Executive Insights on Microservices

DZone 's Guide to

Executive Insights on Microservices

Learn what the most important elements of microservices are according to IT executives.

· Microservices Zone ·
Free Resource

This article is featured in the new DZone Guide to Microservices. Get your free copy for insightful articles, industry stats, and more!

To understand the current and future state of microservices, we spoke to 25 IT executives from 21 organizations. Consistent with the early adoption of the technology, the answers to our questions were diverse.

1. You can see how early it is in the adoption of microservices as the “most important elements” are all over the place with business processes, scalability, agility, APIs, decoupling, and management/culture all mentioned a couple of times.

Think about breaking down a business plan or process. Understand and define different business domains in an isolated manner. Understand the original monolithic process and what problems you’re trying to solve by decomposing the monolithic processes. It doesn’t matter that a single microservice is elegantly architected if the big-picture business processes aren’t executed successfully since these are what make the customers happy and make the company money.

Solve the real problem around engineering and scaling. Enforce an architecture that will help the organization scale quickly while being agile. Microservices allow you to pull off the inverse of Conway’s law. They should be independently developed, deployed, and scaled, allowing for faster delivery of functionality with little impact on other systems. Improve the ability to make changes and get them to the customer quickly. Think through the responsibility for each microservice and how they will interact with one another for greater agility and scale.

Isolation and API guarantees are key elements. Isolation enables developers to iterate quickly and independently. API compatibility is key so other microservices are not impacted or dependencies are created, which slow down iterations. You need well-defined APIs that can be easily discovered, understood, and executed by service clients.

Ensure microservices are adequately decoupled but avoid premature decomposition. Start small and evolve. Design applications to small teams can have full control of a service or an app that’s fully independent of everything else. If you are breaking down a monolithic application, take an iterative approach, decompose incrementally. Break out, run, and operate with a line of decomposition before you move on. Ensure autonomy for a service. Deploy independently at the finest level of granularity.

Microservices are a management issue moving from hundreds of developers working on an application to no more than 10 to12 people per team. The culture of the organization is critical as this is where we see the manifestation of communication problems. Without meeting the communication challenge, organizations don’t get the outcomes they want. Monitoring is a huge component of microservices with heavily decoupled distribution, service visibility becomes an issue quickly.

2. Microservices have made application development faster, it has given developers and engineers more autonomy, and it has increased the agility and scalability of applications.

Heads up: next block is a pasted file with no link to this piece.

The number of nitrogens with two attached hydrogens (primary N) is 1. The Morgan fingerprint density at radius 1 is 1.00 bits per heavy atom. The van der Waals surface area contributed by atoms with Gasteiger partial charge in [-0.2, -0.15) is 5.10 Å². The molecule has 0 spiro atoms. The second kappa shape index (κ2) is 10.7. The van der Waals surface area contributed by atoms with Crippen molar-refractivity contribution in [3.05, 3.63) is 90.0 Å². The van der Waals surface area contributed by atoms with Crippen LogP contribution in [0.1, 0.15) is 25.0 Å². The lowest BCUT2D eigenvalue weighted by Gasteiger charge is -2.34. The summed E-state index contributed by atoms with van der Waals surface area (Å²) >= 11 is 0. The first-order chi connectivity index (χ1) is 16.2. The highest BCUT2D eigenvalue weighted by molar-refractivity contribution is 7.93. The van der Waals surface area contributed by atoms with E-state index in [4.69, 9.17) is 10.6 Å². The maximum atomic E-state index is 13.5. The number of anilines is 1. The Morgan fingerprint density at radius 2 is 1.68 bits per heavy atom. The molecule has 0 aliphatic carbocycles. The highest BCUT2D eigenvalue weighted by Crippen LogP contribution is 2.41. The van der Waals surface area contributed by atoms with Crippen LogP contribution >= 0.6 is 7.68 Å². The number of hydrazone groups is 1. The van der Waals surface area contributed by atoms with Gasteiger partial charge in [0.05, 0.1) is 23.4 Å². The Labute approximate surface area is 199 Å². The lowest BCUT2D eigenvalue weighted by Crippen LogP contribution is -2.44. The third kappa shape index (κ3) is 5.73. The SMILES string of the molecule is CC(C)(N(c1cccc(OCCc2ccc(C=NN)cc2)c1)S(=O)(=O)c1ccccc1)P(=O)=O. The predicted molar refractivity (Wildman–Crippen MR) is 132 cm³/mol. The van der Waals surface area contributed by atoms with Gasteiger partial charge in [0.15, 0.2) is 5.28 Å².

Microservices enable everything to move faster – development, onboarding, feature release, adoption, uptake, feedback, and improvement. Things happen faster once you’ve broken things down. You get speed with quality because there’s a smaller surface to test.

It changes how organizations work and meet business requirements. Application developers get a lot of freedom. They get an API and can look at the end user, use, and release in a rapid way without dealing with backend complexity.

A team bigger than ten people is not efficient and hinders autonomy. It has given architects more independence and choice in selecting the technologies used by a specific microservice. They can select technologies that are the “best fit” for their specific microservice.

Microservices are beneficial to the agility and vitality of an organization. There is greater agility and alignment along a common, product-focused vision. Microservices force you to adopt an Agile methodology to be flexible and responsive because there are so many moving pieces. Testing is easier. Teams can be moved around, the learning curve is smaller, onboarding is quicker, small teams communicate more efficiently, and smaller code bases are easier to maintain.

3. Respondents are seeing rapid to moderate adoption of microservices and it seems to be driven by the adoption of mesh network management tools, such as Istio. Tools, systems, and platforms are making it easier, reducing the downside, and making applications more consumable. The transition to microservices-oriented networking has shifted thinking about sockets to microservices. The service mesh takes out the shared responsibility by putting everything in a container enabling everyone to use the same sidecar. Serverless computing also allows applications to be even smaller. The concept of a service mesh sprang from nothing last year and is continuing to generate a lot of interest and some adoption. However, these technologies are still in their infancy and adopters are discovering the hidden pitfalls. Patience is required as the industry sorts itself out.